SpaceX thinks it might know what induced its new Crew Dragon spaceship to explode during a test on April 20.
The capsule-like ship is designed to ferry NASA astronauts to and from the International Space Station, but first, it has to pass a series of significant tests.
In April, SpaceX conducted an uncrewed ground test that was a heat-up to an in-flight abort test on a rocket. The abort takes a look at is designed to prove the spaceship’s escape thrusters can whisk astronauts to safety (in case there’s a problem with a rocket).
But instead of showing that the escape thrusters operated usually, the procedure sent clouds of noxious pink smoke billowing into the air above Cape Canaveral, Florida.
SpaceX called the incident an “anomaly” on the day it happened, and a video leaked the next day appeared to show the Crew Dragon blowing up on its take a look at stand. In May, Hans Koenigsmann, SpaceX’s VP of mission assurance, confirmed that the take a look at had indeed destroyed the company’s ship.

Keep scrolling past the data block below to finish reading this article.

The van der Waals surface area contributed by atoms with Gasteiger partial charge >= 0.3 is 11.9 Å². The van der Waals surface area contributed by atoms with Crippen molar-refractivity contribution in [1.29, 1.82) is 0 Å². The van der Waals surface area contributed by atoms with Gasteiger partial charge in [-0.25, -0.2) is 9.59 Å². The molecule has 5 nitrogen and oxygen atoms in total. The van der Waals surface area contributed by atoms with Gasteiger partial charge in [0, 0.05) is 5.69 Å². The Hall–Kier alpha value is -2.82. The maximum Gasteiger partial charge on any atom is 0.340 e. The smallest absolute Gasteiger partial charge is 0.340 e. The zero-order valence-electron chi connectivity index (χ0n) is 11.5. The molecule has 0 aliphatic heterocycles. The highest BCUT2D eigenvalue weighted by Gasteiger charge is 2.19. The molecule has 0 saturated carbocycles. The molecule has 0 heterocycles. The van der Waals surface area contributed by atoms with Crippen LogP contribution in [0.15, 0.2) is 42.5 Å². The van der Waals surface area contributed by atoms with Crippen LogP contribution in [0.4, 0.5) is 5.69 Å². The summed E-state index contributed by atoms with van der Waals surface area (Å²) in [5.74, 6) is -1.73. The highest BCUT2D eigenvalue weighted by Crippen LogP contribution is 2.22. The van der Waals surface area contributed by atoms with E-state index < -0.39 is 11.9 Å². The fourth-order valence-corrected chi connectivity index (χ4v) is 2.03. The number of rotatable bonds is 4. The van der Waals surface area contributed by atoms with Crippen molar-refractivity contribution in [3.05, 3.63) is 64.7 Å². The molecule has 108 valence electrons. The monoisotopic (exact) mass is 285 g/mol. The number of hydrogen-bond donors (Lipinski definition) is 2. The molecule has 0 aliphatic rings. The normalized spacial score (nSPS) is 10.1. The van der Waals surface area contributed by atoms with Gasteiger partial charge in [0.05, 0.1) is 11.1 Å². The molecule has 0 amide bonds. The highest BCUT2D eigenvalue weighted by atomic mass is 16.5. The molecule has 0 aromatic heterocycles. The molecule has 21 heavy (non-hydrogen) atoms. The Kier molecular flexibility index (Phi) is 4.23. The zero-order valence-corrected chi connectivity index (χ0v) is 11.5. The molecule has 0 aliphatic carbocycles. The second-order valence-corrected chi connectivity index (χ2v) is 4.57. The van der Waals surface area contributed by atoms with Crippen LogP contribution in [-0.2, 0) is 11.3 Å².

Now, practically three months after the accidental blast, Koenigsmann said that investigators are about “80% achieved” with their work and believe they’ve discovered what went wrong. “We know that we had a leaky component on the system,” Koenigsmann advised reporters during a teleconference on Monday. This “caused a violent reaction” once the escape system was activated, he added.
Kathy Lueders of NASA also joined Monday’s press call. She manages the agency’s Commercial Crew Program, through which SpaceX is being paid to develop, build, and test Crew Dragon.
“In a lot of methods, this was a present for us, as a result of it was a test on the ground,” Lueders said. “We could find a problem with the hardware, and be able to find the hardware, and be able to assess the hardware.”